Grudging respect devolves into grudge match

Lawyers in the Exxon case have focused non-stop on the same case going on four months now. Preparation begins early in the morning and some days ends near midnight. Exxon’s lead lawyers fly back and forth from their home in Nashville. The word “grind” comes to mind, as lawyers from both sides get their exercise during the day by popping out of their seats to object.

Throw in seeing the same people in the same courtroom day after day, and it’s probably more surprising the blow-up I saw during a recess Tuesday hadn’t happened sooner.

Stephen L. Snyder and James F. Sanders, lead counsel for the plaintiffs and Exxon, respectively, were walking back from a bench conference at the start of a recess. The two have been legally sparring the entire trial, but it had become more pronounced and frequent the last two days during the testimony of Joseph Mocsary, a key Exxon employee in the plaintiffs’ case. Sanders was chuckling to himself for reasons I do not know, although I have seen him laugh previously during the trial out of incredulity. Snyder loudly asked Sanders to stop laughing.

Suddenly, the grudging respect I had observed between to the two legal teams dissolved into a grudge match, with obscenities and accusations being shouted and fingers being pointed. Several lawyers stood toe-to-toe as if ready to fight in their finely-tailored suits before they were separated.

“There’s too much testosterone in this room,” said one of the lawyers attempting to play peacemaker. “How old are we, 14?”

To their credit, the lawyers grew up quickly, and acted as if nothing happened when the recess ended and Mocsary continued his testimony. But it will be interesting to see how this spat impacts the lawyers’ conduct for the rest of the trial.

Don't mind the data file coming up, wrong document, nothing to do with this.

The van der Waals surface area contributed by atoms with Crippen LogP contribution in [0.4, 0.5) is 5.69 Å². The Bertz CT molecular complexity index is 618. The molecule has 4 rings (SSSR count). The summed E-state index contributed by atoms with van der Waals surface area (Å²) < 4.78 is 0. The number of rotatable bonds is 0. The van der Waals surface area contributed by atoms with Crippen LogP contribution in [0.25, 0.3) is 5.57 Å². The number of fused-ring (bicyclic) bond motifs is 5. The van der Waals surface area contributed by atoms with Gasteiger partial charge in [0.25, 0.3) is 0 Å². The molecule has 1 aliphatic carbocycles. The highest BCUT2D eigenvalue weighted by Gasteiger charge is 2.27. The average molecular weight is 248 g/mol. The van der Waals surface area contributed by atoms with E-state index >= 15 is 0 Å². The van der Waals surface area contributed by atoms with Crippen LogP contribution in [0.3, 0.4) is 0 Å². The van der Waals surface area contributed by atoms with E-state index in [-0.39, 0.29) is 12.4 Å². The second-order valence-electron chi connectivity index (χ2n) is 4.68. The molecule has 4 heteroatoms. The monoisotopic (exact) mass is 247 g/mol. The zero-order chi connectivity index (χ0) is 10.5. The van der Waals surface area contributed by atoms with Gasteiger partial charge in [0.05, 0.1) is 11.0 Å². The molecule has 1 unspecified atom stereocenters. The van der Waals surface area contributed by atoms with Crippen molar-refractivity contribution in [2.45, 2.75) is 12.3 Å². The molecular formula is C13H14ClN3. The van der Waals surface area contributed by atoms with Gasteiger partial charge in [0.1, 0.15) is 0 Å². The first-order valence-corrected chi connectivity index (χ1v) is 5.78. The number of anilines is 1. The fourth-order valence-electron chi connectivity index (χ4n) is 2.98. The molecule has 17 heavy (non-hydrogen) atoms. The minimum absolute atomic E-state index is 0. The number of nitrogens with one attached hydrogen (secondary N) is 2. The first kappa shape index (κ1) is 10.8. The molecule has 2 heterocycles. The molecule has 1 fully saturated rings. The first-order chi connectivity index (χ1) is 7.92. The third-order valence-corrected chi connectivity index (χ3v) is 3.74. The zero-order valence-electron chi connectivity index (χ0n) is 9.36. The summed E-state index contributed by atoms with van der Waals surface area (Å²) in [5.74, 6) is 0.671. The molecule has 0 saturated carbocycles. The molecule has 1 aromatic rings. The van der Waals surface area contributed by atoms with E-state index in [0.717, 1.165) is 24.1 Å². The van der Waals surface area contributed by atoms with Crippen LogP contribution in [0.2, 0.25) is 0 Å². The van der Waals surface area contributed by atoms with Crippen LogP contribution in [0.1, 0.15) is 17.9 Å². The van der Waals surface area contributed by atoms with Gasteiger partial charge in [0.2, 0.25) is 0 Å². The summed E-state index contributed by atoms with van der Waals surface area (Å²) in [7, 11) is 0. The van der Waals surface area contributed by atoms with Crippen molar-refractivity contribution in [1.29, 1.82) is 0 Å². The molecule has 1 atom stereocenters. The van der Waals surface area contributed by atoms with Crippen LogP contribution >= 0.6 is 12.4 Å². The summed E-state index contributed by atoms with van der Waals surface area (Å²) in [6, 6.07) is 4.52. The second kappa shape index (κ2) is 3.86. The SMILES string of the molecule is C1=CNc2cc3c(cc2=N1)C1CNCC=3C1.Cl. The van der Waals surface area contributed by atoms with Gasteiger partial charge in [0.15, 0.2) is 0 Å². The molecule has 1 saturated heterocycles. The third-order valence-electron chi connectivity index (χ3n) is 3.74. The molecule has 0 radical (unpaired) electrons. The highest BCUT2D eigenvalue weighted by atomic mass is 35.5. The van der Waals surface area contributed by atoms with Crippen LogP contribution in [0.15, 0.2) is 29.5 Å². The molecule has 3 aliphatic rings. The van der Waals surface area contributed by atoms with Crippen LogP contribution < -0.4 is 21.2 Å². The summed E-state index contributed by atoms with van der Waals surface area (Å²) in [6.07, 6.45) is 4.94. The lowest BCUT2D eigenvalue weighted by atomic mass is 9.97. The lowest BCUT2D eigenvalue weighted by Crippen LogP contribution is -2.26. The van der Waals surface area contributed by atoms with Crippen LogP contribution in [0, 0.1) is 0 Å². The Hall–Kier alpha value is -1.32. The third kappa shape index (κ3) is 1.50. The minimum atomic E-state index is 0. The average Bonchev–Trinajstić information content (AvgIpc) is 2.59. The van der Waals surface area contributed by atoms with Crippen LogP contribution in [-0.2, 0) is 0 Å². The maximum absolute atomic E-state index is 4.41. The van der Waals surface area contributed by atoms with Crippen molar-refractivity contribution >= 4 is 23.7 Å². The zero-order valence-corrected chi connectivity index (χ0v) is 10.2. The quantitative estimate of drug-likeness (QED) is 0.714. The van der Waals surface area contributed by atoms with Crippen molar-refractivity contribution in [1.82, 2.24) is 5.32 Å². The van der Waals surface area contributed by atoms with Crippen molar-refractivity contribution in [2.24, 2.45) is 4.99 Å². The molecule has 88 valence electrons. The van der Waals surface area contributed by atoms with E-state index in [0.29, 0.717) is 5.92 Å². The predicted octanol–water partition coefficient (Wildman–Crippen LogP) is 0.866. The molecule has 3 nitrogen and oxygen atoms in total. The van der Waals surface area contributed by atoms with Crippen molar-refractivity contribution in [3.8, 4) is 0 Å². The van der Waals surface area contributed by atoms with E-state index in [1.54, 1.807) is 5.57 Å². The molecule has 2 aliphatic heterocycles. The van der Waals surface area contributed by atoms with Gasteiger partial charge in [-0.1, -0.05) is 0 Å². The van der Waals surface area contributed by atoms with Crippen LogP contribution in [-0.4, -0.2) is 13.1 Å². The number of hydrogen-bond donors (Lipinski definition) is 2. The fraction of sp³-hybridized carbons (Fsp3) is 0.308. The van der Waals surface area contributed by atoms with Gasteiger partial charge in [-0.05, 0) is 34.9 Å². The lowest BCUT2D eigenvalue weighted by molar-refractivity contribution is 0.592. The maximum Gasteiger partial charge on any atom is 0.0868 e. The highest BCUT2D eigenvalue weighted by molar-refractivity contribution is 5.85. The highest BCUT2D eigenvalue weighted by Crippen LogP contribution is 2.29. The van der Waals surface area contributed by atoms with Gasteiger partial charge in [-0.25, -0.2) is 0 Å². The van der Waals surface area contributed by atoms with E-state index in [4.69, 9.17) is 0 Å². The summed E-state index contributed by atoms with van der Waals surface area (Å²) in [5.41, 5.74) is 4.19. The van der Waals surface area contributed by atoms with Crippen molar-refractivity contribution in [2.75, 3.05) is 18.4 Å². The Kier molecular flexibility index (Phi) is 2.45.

DANNY JACOBS, Legal Affairs Writer 

Snider’s ‘Ciao to Chao’ party

A Baltimore plaintiff’s-side employment law firm paid for Labor Department employees to hold a party celebrating the imminent departure of their boss, Secretary Elaine Chao, complete with a “Ciao to Chao” cake and a round of “Na na na na, na na na na, hey, hey, goodbye.”

The fête was reported in the Washington Post this morning. Columnist Joe Davidson wrote that the employees feel Chao, a Bush appointee, has been way too pro-business.

The law firm is Snider & Associates L.L.C., and the WaPo says it paid $6,000 for the affair. Davidson notes: “A Snider advertisement on the back page of the local’s newsletter notes the firm’s representation of federal employees and says “Local 12 trusts us . . . So should you!”

I’m waiting for a call from Mike Snider of the firm to find out more.

Incoming Secretary Hilda Solis had better hope she rates better than Chao did with career Labor staffers, or she may be looking at a “Solace from Solis” cake in four or eight years. (It’s OK, you can groan.)

CARYN TAMBER, Legal Affairs Writer